Georgia Lawmaker Promotes Abortion Ban, Prospects Better Now

State   |   Steven Ertelt   |   Jan 10, 2007   |   9:00AM   |   WASHINGTON, DC

Georgia Lawmaker Promotes Abortion Ban, Prospects Better Now Email this article
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by Steven Ertelt Editor
January 10
, 2007

Atlanta, GA ( — Georgia appears to be the next state that will have a full-scale debate about whether to ban abortions as one legislator has proposed a measure that would prohibit virtually all abortions there. The prospects for the bill are better than before as pro-life advocates made gains in the state legislature following the November elections.

Rep. Bobby Franklin, a Republican, is behind the measure and it would prohibit all abortions except for those to save the life of the mother.

And in those circumstances, the bill asks doctors to do everything possible to save the life of both mother and child.

“We expect great things to happen with this bill this year,’’ he told the Gwinnett Daily Post newspaper.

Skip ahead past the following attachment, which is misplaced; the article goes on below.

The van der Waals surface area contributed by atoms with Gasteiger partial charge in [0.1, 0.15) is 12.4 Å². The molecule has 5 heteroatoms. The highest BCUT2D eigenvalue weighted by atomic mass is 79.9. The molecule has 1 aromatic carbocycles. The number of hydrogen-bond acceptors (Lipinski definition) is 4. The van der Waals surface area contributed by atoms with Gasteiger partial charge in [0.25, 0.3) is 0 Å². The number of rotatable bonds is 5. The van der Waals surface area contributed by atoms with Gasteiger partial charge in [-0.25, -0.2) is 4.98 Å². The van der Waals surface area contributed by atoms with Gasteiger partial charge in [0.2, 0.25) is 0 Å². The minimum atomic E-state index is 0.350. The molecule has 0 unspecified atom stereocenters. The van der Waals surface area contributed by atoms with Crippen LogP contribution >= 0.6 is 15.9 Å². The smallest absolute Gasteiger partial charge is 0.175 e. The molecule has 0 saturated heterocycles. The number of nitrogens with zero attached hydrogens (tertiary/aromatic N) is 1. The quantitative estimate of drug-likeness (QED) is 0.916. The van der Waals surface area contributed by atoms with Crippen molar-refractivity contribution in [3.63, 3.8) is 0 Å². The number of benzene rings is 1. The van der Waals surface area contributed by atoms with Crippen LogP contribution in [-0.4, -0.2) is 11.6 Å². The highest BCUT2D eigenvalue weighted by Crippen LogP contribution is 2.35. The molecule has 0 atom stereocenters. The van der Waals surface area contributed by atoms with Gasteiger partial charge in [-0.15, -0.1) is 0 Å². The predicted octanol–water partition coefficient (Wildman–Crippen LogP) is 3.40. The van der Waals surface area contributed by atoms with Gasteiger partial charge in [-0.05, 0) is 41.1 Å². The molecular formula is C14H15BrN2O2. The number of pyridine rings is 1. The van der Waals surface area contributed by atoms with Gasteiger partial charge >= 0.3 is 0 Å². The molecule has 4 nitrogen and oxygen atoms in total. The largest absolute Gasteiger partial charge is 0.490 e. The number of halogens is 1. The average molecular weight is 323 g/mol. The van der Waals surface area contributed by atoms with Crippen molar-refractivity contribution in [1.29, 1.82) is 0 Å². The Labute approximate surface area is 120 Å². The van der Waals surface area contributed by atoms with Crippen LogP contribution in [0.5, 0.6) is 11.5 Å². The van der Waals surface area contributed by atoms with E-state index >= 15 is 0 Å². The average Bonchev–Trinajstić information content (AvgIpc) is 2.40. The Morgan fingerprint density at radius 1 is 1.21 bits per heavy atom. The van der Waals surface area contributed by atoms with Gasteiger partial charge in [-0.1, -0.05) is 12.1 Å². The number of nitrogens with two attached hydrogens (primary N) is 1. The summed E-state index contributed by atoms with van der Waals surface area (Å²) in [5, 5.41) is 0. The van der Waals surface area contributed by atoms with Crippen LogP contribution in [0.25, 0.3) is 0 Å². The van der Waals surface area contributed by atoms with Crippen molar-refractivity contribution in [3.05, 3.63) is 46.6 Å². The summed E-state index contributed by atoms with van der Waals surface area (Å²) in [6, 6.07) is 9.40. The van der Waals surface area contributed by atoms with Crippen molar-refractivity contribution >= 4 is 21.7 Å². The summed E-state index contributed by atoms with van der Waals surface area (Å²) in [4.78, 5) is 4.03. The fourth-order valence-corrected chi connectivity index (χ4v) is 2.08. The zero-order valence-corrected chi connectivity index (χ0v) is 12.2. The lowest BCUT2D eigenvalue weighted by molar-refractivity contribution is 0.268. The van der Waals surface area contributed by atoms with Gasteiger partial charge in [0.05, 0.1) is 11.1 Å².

“I know this is not the most popular thing to do,’’ Rep. Melvin Everson, a Republican co-sponsor added. “It’s the right thing to do.’’

Linda Schlueter, vice president of the Texas-based Justice Foundation, a pro-life law firm which has worked to make the public aware of the millions of women who regret their abortions, supports the legislation.

“Abortion hurts women physically and psychologically,’’ she told Georgia lawmakers in an informal hearing about the bill, according to the Gwinnett Daily Post newspaper. “That is the reality these women are speaking.’’

During the Tuesday hearing, Schlueter’s group filed affidavits from 2,000 women who wish they hadn’t had their abortions who want to see abortion made illegal.

The Georgia Christian Coalition is backing the bill but Dionne Vann, interim executive director of NARAL’s Georgia affiliate, told the Post that her group strongly opposes it.

“We don’t feel it represents the majority of the people of Georgia’s opinions on abortion, so it’s not going to go anywhere,’’ she promised.

Last year, 56 percent of voters rejected a statewide abortion ban that state lawmakers approved there. The legislature may consider a revised ban that would also include abortion exceptions for rape and incest. In Mississippi, an abortion ban advanced through several steps of the legislative process but was ultimately stalled before getting to the governor.

Also last year, Louisiana Governor Kathleen Blanco signed a trigger law that would have the state ban abortions once Roe v. Wade is overturned. Lawmakers in Utah and Oklahoma are proposing similar trigger laws in their states.